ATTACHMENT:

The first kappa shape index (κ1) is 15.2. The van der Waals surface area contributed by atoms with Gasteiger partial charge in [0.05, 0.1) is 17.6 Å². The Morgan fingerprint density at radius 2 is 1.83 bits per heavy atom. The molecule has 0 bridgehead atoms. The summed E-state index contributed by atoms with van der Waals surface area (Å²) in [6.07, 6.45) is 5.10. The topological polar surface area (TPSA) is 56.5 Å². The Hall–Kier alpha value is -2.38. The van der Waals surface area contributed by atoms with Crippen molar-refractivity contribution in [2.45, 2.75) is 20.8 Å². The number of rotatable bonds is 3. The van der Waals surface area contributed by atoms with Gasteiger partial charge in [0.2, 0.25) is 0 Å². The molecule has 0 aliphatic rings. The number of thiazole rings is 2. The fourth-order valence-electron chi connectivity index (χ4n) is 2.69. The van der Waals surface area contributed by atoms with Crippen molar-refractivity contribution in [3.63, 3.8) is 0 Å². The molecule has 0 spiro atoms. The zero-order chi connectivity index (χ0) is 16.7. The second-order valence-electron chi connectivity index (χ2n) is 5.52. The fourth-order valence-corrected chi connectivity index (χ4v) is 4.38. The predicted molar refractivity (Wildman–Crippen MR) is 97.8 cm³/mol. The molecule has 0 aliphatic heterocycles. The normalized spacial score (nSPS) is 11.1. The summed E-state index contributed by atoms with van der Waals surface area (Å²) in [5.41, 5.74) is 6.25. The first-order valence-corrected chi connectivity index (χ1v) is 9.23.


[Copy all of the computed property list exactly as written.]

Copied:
The first kappa shape index (κ1) is 15.2. The van der Waals surface area contributed by atoms with Gasteiger partial charge in [0.05, 0.1) is 17.6 Å². The Morgan fingerprint density at radius 2 is 1.83 bits per heavy atom. The molecule has 0 bridgehead atoms. The summed E-state index contributed by atoms with van der Waals surface area (Å²) in [6.07, 6.45) is 5.10. The topological polar surface area (TPSA) is 56.5 Å². The Hall–Kier alpha value is -2.38. The van der Waals surface area contributed by atoms with Crippen molar-refractivity contribution in [2.45, 2.75) is 20.8 Å². The number of rotatable bonds is 3. The van der Waals surface area contributed by atoms with Gasteiger partial charge in [0.2, 0.25) is 0 Å². The molecule has 0 aliphatic rings. The number of thiazole rings is 2. The fourth-order valence-electron chi connectivity index (χ4n) is 2.69. The van der Waals surface area contributed by atoms with Crippen molar-refractivity contribution in [3.63, 3.8) is 0 Å². The molecule has 0 spiro atoms. The zero-order chi connectivity index (χ0) is 16.7. The second-order valence-electron chi connectivity index (χ2n) is 5.52. The fourth-order valence-corrected chi connectivity index (χ4v) is 4.38. The predicted molar refractivity (Wildman–Crippen MR) is 97.8 cm³/mol. The molecule has 0 aliphatic heterocycles. The normalized spacial score (nSPS) is 11.1. The summed E-state index contributed by atoms with van der Waals surface area (Å²) in [5.41, 5.74) is 6.25. The first-order valence-corrected chi connectivity index (χ1v) is 9.23.